Surviving and Thriving – 15 yrs Past Diagnosis
Fifteen years ago today, I answered my (clunky!) cell phone and heard the words every woman dreads: “You’ve got breast cancer.” Â My mind immediately went into overdrive, considering the potential meaning of this statement in terms of how many years might still be in front of me – or not. Â I also thought a lot about my two young daughters, then 7 and 10, who would need the care and guidance of a mom for many years to come — helping them learn to drive a stick shift, bake lasagne, pitch a tent, select a prom dress, negotiate broken hearts, and so much more.
Fortunately for me, the doctors had caught the illness at a very early stage. Â They had proactively started me on mammograms at the early age of 36 on account of a history of the disease in my family. Â So, on the films that were done when I was 40, they were able to determine a very subtle change — the presence of some tiny microcalcifications, which sometimes (though not often) indicate cancerous activity. Â The subsequent biopsy confirmed the diagnosis of Ductal Carcinoma In Situ. Â There was no lump, and my lymph nodes were all clean — therefore I had no need for hard-to-handle adjuvant therapies such as chemotherapy or radiation. Â Yet I saw my doctors many times in the following months and went under the knife many times to accomplish treatment and reconstruction. Â And so it was that one year later, following no less than seven surgeries, my doctors turned me loose and said they thought I was probably cured — though they reminded me that there are no guarantees.
I didn’t really need a mortality scare to remind me to experience life as fully as possible, as I’d learned that lesson several years earlier when my mom had died at the relatively young age of 61. Â Still, I gained a whole new appreciation for each subsequent experience that I might not have had — but for the skill and foresight of my doctors.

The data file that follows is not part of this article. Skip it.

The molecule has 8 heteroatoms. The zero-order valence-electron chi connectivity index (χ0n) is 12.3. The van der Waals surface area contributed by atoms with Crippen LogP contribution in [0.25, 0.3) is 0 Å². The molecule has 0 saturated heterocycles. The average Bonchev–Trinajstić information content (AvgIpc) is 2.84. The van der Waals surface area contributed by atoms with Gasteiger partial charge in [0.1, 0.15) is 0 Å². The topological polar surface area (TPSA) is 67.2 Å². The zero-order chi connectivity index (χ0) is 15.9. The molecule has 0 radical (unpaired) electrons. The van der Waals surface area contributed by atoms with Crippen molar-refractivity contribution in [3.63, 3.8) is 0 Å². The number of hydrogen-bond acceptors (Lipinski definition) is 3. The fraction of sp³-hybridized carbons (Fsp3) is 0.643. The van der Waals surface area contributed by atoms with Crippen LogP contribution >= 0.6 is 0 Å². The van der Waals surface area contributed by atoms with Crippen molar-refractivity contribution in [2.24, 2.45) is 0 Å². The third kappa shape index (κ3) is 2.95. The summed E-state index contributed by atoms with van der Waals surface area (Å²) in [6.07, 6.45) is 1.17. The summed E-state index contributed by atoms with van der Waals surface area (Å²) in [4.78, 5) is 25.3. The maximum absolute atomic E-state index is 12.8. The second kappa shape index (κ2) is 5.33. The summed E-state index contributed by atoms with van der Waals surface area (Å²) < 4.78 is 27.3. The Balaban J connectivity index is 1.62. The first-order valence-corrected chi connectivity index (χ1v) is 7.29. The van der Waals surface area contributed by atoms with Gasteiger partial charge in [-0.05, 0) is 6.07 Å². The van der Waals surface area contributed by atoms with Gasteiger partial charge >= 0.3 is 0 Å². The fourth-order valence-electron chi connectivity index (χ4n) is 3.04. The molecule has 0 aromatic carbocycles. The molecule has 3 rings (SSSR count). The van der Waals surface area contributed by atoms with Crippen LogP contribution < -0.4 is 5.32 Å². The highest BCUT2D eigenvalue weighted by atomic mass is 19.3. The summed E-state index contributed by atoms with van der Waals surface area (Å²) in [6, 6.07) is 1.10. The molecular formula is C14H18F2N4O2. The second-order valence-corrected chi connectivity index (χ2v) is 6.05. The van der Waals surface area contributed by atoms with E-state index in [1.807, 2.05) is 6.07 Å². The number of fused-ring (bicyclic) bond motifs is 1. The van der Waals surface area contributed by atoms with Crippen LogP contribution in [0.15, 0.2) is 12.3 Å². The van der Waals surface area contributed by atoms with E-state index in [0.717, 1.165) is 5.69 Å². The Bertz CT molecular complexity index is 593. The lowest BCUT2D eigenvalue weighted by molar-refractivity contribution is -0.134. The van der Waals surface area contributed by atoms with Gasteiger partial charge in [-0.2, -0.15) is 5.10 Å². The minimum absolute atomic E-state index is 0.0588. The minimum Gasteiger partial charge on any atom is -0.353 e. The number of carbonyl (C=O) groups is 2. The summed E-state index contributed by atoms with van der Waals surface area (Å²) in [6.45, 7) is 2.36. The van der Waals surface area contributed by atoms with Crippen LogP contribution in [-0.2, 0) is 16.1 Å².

Looking back on the past 15 years, I am so grateful that I’ve been able to watch my daughters, Dana and Holly, grow into wonderful young women, now 22 and 25. Â And I’ve had some fantastic adventures during the past decade and a half, both with the girls and by myself. Â I’ve seen the majesty of the Tetons and watched the geysers in Yellowstone during a backpacking trip with one of my daughters. Â I’ve felt the spray on my face while riding the Maid of the Mist with the girls at Niagara Falls. Â I’ve seen the amazing art, sculptures, and historic ruins of Rome. Â I’ve hiked the South Kaibab trail in the Grand Canyon and have gazed up at Christ the Redeemer in Brazil. Â I’ve cycled for 250 miles in four days with Cycle North Carolina, pedaling along country roads from the pastoral (and hilly!) piedmont to the sparkling coast. Â I’ve been to Nicaragua to visit my younger daughter at her internship on a farm on Ometepe Island, and I’ve watched the sunset turn the sky a lovely pale orange color behind the silhouette of nearby Volcan Conception. Â I’ve adopted an adorable mixed-breed dog named Cricket who has become the best adventure companion ever — canoeing with me on the New River, scrambling up to rocky overlooks on the Appalachian Trail, and willingly hiking for miles with me along the C&O Canal towpath during my training for the recent One Day Hike.
I’ve had adventures at work during the past 15 years, too. Â I’ve helped create an urban greenspace as part of a downtown redevelopment project while working for Durham Central Park. Â I’ve learned about energy efficiency and passive solar construction during my employment with Green Home Builders of the Triangle. Â I’ve discovered how fun it can be to help people find the right gear for their outdoor adventures while I worked for Great Outdoor Provision Company. Â I’ve helped children and adults learn about and appreciate nature during my employment with the Blue Ridge Center for Environmental Stewardship. Â And now, in my job with American Hiking Society, I get to spend my days helping the terrific AHS team promote and protect America’s hiking trails, their surrounding natural areas, and the hiking experience.
And so, today, I will look back with thankfulness for these adventures and will look ahead into the future with hope for many more exciting experiences. Â And I send my appreciation to all who have shared this path with me — and to all who will walk with me in the days to come.